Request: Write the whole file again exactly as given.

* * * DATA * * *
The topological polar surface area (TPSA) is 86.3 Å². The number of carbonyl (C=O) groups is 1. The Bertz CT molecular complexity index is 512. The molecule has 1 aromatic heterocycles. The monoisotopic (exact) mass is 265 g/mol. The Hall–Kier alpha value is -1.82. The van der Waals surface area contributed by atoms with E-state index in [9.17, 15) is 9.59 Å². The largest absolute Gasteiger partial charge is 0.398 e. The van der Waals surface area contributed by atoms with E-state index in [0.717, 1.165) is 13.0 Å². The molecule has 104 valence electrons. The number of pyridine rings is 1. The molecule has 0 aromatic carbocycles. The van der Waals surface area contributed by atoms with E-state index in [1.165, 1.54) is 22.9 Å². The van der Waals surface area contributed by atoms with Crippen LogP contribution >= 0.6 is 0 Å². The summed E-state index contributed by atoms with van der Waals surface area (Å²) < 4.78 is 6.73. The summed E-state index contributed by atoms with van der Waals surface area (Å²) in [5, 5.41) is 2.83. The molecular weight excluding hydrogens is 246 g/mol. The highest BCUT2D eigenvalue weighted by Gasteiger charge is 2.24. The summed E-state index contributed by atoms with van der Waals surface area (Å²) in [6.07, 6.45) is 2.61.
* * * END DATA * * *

The topological polar surface area (TPSA) is 86.3 Å². The number of carbonyl (C=O) groups is 1. The Bertz CT molecular complexity index is 512. The molecule has 1 aromatic heterocycles. The monoisotopic (exact) mass is 265 g/mol. The Hall–Kier alpha value is -1.82. The van der Waals surface area contributed by atoms with E-state index in [9.17, 15) is 9.59 Å². The largest absolute Gasteiger partial charge is 0.398 e. The van der Waals surface area contributed by atoms with E-state index in [0.717, 1.165) is 13.0 Å². The molecule has 104 valence electrons. The number of pyridine rings is 1. The molecule has 0 aromatic carbocycles. The van der Waals surface area contributed by atoms with E-state index in [1.165, 1.54) is 22.9 Å². The van der Waals surface area contributed by atoms with Crippen LogP contribution >= 0.6 is 0 Å². The summed E-state index contributed by atoms with van der Waals surface area (Å²) < 4.78 is 6.73. The summed E-state index contributed by atoms with van der Waals surface area (Å²) in [5, 5.41) is 2.83. The molecular weight excluding hydrogens is 246 g/mol. The highest BCUT2D eigenvalue weighted by Gasteiger charge is 2.24. The summed E-state index contributed by atoms with van der Waals surface area (Å²) in [6.07, 6.45) is 2.61.